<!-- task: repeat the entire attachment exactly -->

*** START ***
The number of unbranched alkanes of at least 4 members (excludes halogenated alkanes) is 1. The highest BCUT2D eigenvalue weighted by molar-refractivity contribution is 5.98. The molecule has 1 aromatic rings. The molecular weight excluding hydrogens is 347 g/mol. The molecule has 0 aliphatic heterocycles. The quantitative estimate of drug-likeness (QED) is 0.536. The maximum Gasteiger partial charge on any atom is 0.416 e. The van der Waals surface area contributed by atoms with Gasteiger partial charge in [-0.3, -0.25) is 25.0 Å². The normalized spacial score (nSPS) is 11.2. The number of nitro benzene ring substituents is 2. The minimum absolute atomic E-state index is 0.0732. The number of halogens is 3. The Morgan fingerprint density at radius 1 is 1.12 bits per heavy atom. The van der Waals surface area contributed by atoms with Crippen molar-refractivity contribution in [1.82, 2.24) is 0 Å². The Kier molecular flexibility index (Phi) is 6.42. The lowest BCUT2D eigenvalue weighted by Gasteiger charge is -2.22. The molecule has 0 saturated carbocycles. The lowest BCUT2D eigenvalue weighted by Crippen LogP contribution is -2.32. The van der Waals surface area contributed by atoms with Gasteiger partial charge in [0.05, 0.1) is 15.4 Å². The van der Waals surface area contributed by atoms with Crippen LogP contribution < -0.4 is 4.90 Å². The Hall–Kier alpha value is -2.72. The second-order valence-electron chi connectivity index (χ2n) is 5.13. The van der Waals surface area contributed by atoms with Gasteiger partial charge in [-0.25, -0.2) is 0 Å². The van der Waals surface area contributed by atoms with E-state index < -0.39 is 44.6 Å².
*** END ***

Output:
The number of unbranched alkanes of at least 4 members (excludes halogenated alkanes) is 1. The highest BCUT2D eigenvalue weighted by molar-refractivity contribution is 5.98. The molecule has 1 aromatic rings. The molecular weight excluding hydrogens is 347 g/mol. The molecule has 0 aliphatic heterocycles. The quantitative estimate of drug-likeness (QED) is 0.536. The maximum Gasteiger partial charge on any atom is 0.416 e. The van der Waals surface area contributed by atoms with Gasteiger partial charge in [-0.3, -0.25) is 25.0 Å². The normalized spacial score (nSPS) is 11.2. The number of nitro benzene ring substituents is 2. The minimum absolute atomic E-state index is 0.0732. The number of halogens is 3. The Morgan fingerprint density at radius 1 is 1.12 bits per heavy atom. The van der Waals surface area contributed by atoms with Crippen molar-refractivity contribution in [1.82, 2.24) is 0 Å². The Kier molecular flexibility index (Phi) is 6.42. The lowest BCUT2D eigenvalue weighted by Gasteiger charge is -2.22. The molecule has 0 saturated carbocycles. The lowest BCUT2D eigenvalue weighted by Crippen LogP contribution is -2.32. The van der Waals surface area contributed by atoms with Gasteiger partial charge in [0.05, 0.1) is 15.4 Å². The van der Waals surface area contributed by atoms with Crippen LogP contribution < -0.4 is 4.90 Å². The Hall–Kier alpha value is -2.72. The second-order valence-electron chi connectivity index (χ2n) is 5.13. The van der Waals surface area contributed by atoms with Gasteiger partial charge in [-0.25, -0.2) is 0 Å². The van der Waals surface area contributed by atoms with E-state index < -0.39 is 44.6 Å².